• Anglo Saxon Medieval stone gargoyle from Lindisfarne Abbey, Holy Island, England
  • A typical Anglo Saxon grave cover raised cross fragment decporated with raised interlaced patterns from 800-899. Lindisfarne Abbey Museum, Northumbria, England
  • Anglo Saxon sandstone cross shaft fragment, 775-840. The complicated pattern depicts ribbon shaped animals with long thin bodies and legs. An animals face can be seen in the bottom right in profile with one eye and a mouth .Lindisfarne Abbey Museum, Northumbria, England
  • The Viking Raiders Stone depicting men holding swords and axes above their heads. The shape of the axes suggest they are Viking raiders. Anglo Saxon probably carved as a memorial of the first Viking Raind on Lindisfarne Island in 793. Lindisfarne Abbey Museum, Northumbria, England
  • Anglo Saxon Medieval stone gargoyle from Lindisfarne Abbey, Holy Island, England
  • Anglo Saxon Medieval stone gargoyle from Lindisfarne Abbey, Holy Island, England
  • Anglo Saxon Medieval stone mythical animal head from Lindisfarne Abbey, Holy Island, England
  • Anglo Saxon Medieval stone mythical animal head from Lindisfarne Abbey, Holy Island, England
  • Anglo Saxon Medieval stone mythical animal head from Lindisfarne Abbey, Holy Island, England
  • Anglo Saxon cross shaft fragment - 800-899. The sculptures in the sandstone cross are geomentric patterns known as interlace or knot-work. Lindisfarne Abbey Museum, Holy Island, Northumberland, England
  • Anglo Saxon cross shaft fragment, 875-999. The cross depicts Christ seated in a halo with two figures above blowing trumpets and two figures below with a horn or a scroll, possibly a last judgement scene. Below are sculpted interlaced patterns. Lindisfarne Abbey Museum, Holy Island, Northumberland, England
  • Anglo Saxon cross shaft fragment, 875-999. The cross depicts Christ seated in a halo with two figures above blowing trumpets and two figures below with a horn or a scroll, possibly a last judgement scene. Below are sculpted interlaced patterns. Lindisfarne Abbey Museum, Holy Island, Northumberland, England
  • Anglo Saxon sandstone cross shaft fragment, 775-840. The complicated pattern depicts ribbon shaped animals with long thin bodies and legs. An animals face can be seen in the bottom right in profile with one eye and a mouth .Lindisfarne Abbey Museum, Northumbria, England
  • The Viking Raiders Stone depicting men holding swords and axes above their heads. The shape of the axes suggest they are Viking raiders. Anglo Saxon probably carved as a memorial of the first Viking Raind on Lindisfarne Island in 793. Lindisfarne Abbey Museum, Northumbria, England
  • The Viking Raiders Stone with a central cross, a sun and a moon, two hands and two figures praying. Anglo Saxon probably carved as a memorial of the first Viking Raind on Lindisfarne Island in 793. Lindisfarne Abbey Museum, Northumbria, England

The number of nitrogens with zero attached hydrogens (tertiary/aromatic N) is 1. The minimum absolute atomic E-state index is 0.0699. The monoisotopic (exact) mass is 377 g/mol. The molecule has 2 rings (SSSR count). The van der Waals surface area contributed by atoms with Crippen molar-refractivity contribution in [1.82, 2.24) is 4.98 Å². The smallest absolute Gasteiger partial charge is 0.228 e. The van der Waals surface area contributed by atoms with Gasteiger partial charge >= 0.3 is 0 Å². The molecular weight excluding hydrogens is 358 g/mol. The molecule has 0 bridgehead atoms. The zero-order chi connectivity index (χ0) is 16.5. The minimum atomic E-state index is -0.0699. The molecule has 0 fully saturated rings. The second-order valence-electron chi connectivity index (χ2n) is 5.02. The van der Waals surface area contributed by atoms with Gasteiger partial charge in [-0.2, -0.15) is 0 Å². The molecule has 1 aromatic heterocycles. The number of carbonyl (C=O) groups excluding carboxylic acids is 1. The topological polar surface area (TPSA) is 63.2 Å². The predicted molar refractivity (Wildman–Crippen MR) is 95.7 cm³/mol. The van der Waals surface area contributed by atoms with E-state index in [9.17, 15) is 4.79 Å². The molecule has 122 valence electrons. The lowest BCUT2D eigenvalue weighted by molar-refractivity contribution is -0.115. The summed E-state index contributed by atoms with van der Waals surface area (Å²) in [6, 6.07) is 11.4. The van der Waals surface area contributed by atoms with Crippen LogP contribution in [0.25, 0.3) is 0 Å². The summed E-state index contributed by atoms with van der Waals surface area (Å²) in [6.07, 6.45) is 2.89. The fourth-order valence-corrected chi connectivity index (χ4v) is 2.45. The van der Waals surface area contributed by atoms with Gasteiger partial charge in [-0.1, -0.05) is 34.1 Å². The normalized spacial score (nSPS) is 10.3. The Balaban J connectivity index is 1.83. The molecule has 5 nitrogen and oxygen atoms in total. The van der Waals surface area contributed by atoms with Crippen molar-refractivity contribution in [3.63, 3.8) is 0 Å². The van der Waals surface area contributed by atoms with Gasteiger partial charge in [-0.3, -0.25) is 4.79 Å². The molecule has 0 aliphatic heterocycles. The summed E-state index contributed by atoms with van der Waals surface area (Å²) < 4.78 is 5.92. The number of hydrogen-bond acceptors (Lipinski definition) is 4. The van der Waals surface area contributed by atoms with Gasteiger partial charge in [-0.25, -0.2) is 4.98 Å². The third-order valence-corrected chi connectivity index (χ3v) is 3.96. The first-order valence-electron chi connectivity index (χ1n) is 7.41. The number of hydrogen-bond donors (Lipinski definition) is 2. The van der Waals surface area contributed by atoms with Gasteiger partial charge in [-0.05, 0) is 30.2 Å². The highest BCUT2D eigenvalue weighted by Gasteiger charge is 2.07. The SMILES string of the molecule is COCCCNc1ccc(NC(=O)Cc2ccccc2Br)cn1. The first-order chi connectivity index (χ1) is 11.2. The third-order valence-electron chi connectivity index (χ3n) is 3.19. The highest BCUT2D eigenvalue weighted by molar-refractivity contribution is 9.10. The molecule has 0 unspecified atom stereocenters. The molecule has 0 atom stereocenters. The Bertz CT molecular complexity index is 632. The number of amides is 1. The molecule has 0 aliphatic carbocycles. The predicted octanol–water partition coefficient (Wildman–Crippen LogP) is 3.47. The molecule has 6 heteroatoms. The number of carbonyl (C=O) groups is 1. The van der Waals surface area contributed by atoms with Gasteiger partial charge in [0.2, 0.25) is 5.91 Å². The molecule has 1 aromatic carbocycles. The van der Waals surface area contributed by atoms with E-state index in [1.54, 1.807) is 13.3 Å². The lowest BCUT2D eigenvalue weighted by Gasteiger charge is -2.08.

• Anglo Saxon Medieval stone gargoyle from Lindisfarne Abbey, Holy Island, England
  • Anglo Saxon Medieval stone mythical animal head from Lindisfarne Abbey, Holy Island, England
  • Anglo Saxon cross shaft fragment - 800-899. The sculptures in the sandstone cross are geomentric patterns known as interlace or knot-work. Lindisfarne Abbey Museum, Holy Island, Northumberland, England
  • Anglo Saxon cross shaft fragment - 800-899. The sculptures in the sandstone cross are geomentric patterns known as interlace or knot-work. Lindisfarne Abbey Museum, Holy Island, Northumberland, England
  • Anglo Saxon cross shaft fragment - 800-899. The sculptures in the sandstone cross are geomentric patterns known as interlace or knot-work. Lindisfarne Abbey Museum, Holy Island, Northumberland, England
  • Anglo Saxon cross shaft fragment, 875-999. The cross depicts Christ seated in a halo with two figures above blowing trumpets and two figures below with a horn or a scroll, possibly a last judgement scene. Below are sculpted interlaced patterns. Lindisfarne Abbey Museum, Holy Island, Northumberland, England
  • Anglo Saxon cross shaft fragment, 875-999. The cross depicts Christ seated in a halo with two figures above blowing trumpets and two figures below with a horn or a scroll, possibly a last judgement scene. Below are sculpted interlaced patterns. Lindisfarne Abbey Museum, Holy Island, Northumberland, England
  • A typical Anglo Saxon grave cover raised cross fragment decporated with raised interlaced patterns from 800-899. Lindisfarne Abbey Museum, Northumbria, England
  • A typical Anglo Saxon grave cover raised cross fragment decporated with raised interlaced patterns from 800-899. Lindisfarne Abbey Museum, Northumbria, England
  • A typical Anglo Saxon grave cover raised cross fragment decporated with raised interlaced patterns from 800-899. Lindisfarne Abbey Museum, Northumbria, England
  • Anglo Saxon sandstone cross shaft fragment, 775-840. The complicated pattern depicts ribbon shaped animals with long thin bodies and legs. An animals face can be seen in the bottom right in profile with one eye and a mouth .Lindisfarne Abbey Museum, Northumbria, England
  • Anglo Saxon sandstone cross shaft fragment, 775-840. The complicated pattern depicts ribbon shaped animals with long thin bodies and legs. An animals face can be seen in the bottom right in profile with one eye and a mouth .Lindisfarne Abbey Museum, Northumbria, England